At home in the evening, a sophisticated young woman entertains an awkward male friend of her brother. They make small talk and dance to records -- but the boy's social anxiety overwhelms him, and he disappears in a puff of her cigarette smoke. (D.J. Duffy)
"Photographed against the variegated background of Japanese life In Southern California, "Nisei Parade" strives to follow the lives of three nisei youths and of a girl, the sister of one of them, who returns to California after attending school in Nippon. The two young men, Ikuo and Sueo Serisawa, have taken their camera and their script into every phase of Japanese life into America. The story is centered on Jiro, one of the three nisei who is employed in one of the many huge produce markets in Southern California, and who is torn between the choice of a career as a photographer necessitating years of study, and his love for Sumi, the girl. It is the story also of George and Shig, the other two youths. The roles are capably portrayed by Tadashi Kamayatsu, Alice Iserl, Peter Takahashi, and James Sujishi. Although taken on 16mm. stock, and although it is a silent, film utilizing Japanese and English titles, "Nisei Parade" won praise for its photographic excellence when shown before various American groups, including MGM." The New World Daily News, March 14, 1935, 1.
"J. R. Derisowa [sic] received honorable mention for his 2000-ft. picture, 'Nisei Parade'. As a general rule it is difficult to maintain interest through five reels of pictures." American Cinematographer, Feb. 1936, 73.
"Sitting Right, a lively, attractive argument for good sitting posture, directs its message to the 'teen aged young ladies of America. Shrewdly, its producers — Grant, Flory and Williams — have brought complete authenticity to this possibly unpopular thesis by presenting it throughout in the playing of actual (and average ) high school girls. These same girls, adds John Flory, the director, even contributed many of the situation suggestions which are woven into the swiftly moving message of the film. The production is marked by fine lighting and camera work, heightened in their effect by a modern and refreshing treatment of the narrative track." Movie Makers, Dec. 1946, 490.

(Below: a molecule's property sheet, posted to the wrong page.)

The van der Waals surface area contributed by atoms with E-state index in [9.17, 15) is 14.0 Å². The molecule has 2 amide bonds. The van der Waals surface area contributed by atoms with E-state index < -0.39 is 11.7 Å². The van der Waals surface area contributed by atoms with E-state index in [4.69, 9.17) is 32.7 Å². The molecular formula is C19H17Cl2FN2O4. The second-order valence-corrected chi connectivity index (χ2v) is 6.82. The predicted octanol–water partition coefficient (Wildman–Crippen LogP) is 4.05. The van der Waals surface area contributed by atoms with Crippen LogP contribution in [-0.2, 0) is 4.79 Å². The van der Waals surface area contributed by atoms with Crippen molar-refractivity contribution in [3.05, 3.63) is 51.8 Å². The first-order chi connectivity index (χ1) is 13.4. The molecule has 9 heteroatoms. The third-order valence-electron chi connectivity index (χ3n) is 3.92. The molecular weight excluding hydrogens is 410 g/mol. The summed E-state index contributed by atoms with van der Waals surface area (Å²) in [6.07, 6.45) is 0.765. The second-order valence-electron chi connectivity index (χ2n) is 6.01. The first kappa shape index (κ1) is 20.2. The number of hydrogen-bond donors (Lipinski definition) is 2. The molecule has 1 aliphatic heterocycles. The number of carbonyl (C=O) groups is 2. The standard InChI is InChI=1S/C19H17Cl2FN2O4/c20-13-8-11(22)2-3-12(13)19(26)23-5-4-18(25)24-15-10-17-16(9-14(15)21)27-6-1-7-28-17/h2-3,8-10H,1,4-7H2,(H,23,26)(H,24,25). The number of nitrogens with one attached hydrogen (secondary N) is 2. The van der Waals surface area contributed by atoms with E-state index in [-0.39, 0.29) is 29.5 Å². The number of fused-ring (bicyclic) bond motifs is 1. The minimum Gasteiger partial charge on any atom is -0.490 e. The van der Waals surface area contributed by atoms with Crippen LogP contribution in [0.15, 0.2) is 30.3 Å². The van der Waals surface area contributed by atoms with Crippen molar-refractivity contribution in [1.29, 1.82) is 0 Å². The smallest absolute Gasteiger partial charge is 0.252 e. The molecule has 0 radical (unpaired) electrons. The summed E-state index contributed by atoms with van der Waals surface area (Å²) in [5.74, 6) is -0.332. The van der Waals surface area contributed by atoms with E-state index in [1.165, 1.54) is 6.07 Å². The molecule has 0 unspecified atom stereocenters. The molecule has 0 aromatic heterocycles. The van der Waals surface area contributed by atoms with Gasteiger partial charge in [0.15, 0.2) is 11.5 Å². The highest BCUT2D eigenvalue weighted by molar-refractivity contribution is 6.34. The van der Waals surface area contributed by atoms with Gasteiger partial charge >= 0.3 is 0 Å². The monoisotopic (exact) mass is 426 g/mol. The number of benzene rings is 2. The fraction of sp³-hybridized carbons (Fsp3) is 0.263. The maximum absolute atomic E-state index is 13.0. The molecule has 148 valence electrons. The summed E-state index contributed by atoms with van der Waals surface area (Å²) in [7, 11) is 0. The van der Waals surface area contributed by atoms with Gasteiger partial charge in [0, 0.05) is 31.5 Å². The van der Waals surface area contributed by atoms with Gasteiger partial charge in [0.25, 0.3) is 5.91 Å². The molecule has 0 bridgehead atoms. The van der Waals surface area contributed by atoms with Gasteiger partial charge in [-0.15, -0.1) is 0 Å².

"All of the players in this picture were boys in a summer camp who upon discovering that one of their members has a movie camera decide to make a motion picture. Like all youth they decide to imitate and based their story on Tarzan. The producers of this worked up a splendid bit of comedy, interjected a fine piece of melodrama with an Alger Jr. finish that rounded it out into a production that many of the judges felt would have been worthy of showing in any theatre. The acting, direction, story and handling as a whole was considered equal to many a professional comedy." American Cinematographer, Dec. 1932, 7.
"Film is a fictional story about a teenaged woman named Vanessa who returns to her Yorkville home to find that her parents are at a cocktail party and her sister is being babysat by someone who isn't what 'she' seems" Archives of Ontario.
"The film depicts a Boy Scout's walk through a rural setting. He's later joined by a group of children who follow him through meadows and corn fields." Chicago Film Archives
"This collaborative student film follows a confused young man throughout his day, as he navigates various environments (church, neighborhood streets, parties, etc), never seeming to fit in. Beatles songs featured prominently throughout." Chicago Film Archives
Total Pages: 2